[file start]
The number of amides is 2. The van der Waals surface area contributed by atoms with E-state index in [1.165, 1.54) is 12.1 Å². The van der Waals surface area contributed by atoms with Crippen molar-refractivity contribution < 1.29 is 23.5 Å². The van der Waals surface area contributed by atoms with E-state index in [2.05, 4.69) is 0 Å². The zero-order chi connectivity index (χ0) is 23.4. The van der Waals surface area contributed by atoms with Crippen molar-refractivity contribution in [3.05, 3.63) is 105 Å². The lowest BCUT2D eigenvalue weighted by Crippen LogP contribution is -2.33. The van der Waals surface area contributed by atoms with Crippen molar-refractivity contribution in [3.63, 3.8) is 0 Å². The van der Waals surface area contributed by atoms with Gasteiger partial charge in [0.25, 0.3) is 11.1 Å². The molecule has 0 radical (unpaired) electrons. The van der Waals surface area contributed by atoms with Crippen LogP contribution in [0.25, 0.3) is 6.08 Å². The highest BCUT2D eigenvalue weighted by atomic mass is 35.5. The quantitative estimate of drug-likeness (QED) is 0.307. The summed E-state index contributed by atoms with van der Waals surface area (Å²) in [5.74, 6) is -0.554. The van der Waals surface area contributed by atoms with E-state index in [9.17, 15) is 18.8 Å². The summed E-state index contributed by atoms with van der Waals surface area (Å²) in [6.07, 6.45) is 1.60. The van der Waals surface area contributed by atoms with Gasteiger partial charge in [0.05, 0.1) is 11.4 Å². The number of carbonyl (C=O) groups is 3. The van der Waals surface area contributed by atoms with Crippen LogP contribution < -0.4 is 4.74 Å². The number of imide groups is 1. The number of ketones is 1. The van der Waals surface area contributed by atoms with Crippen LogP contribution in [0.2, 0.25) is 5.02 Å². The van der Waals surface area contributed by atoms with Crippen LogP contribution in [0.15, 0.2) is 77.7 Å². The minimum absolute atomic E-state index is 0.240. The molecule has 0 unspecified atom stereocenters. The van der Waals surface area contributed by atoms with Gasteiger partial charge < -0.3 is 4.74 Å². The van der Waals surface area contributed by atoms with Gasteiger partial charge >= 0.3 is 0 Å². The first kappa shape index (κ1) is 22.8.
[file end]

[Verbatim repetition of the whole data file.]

The number of amides is 2. The van der Waals surface area contributed by atoms with E-state index in [1.165, 1.54) is 12.1 Å². The van der Waals surface area contributed by atoms with Crippen molar-refractivity contribution < 1.29 is 23.5 Å². The van der Waals surface area contributed by atoms with E-state index in [2.05, 4.69) is 0 Å². The zero-order chi connectivity index (χ0) is 23.4. The van der Waals surface area contributed by atoms with Crippen molar-refractivity contribution in [3.05, 3.63) is 105 Å². The lowest BCUT2D eigenvalue weighted by Crippen LogP contribution is -2.33. The van der Waals surface area contributed by atoms with Crippen molar-refractivity contribution in [3.63, 3.8) is 0 Å². The van der Waals surface area contributed by atoms with Gasteiger partial charge in [0.25, 0.3) is 11.1 Å². The molecule has 0 radical (unpaired) electrons. The van der Waals surface area contributed by atoms with Crippen LogP contribution in [0.25, 0.3) is 6.08 Å². The highest BCUT2D eigenvalue weighted by atomic mass is 35.5. The quantitative estimate of drug-likeness (QED) is 0.307. The summed E-state index contributed by atoms with van der Waals surface area (Å²) in [5.74, 6) is -0.554. The van der Waals surface area contributed by atoms with E-state index in [9.17, 15) is 18.8 Å². The summed E-state index contributed by atoms with van der Waals surface area (Å²) in [6.07, 6.45) is 1.60. The van der Waals surface area contributed by atoms with Gasteiger partial charge in [0.05, 0.1) is 11.4 Å². The number of carbonyl (C=O) groups is 3. The van der Waals surface area contributed by atoms with Crippen LogP contribution < -0.4 is 4.74 Å². The number of imide groups is 1. The number of ketones is 1. The van der Waals surface area contributed by atoms with Crippen LogP contribution in [0.2, 0.25) is 5.02 Å². The van der Waals surface area contributed by atoms with Crippen LogP contribution in [0.15, 0.2) is 77.7 Å². The minimum absolute atomic E-state index is 0.240. The molecule has 0 unspecified atom stereocenters. The van der Waals surface area contributed by atoms with Gasteiger partial charge < -0.3 is 4.74 Å². The van der Waals surface area contributed by atoms with Gasteiger partial charge >= 0.3 is 0 Å². The first kappa shape index (κ1) is 22.8.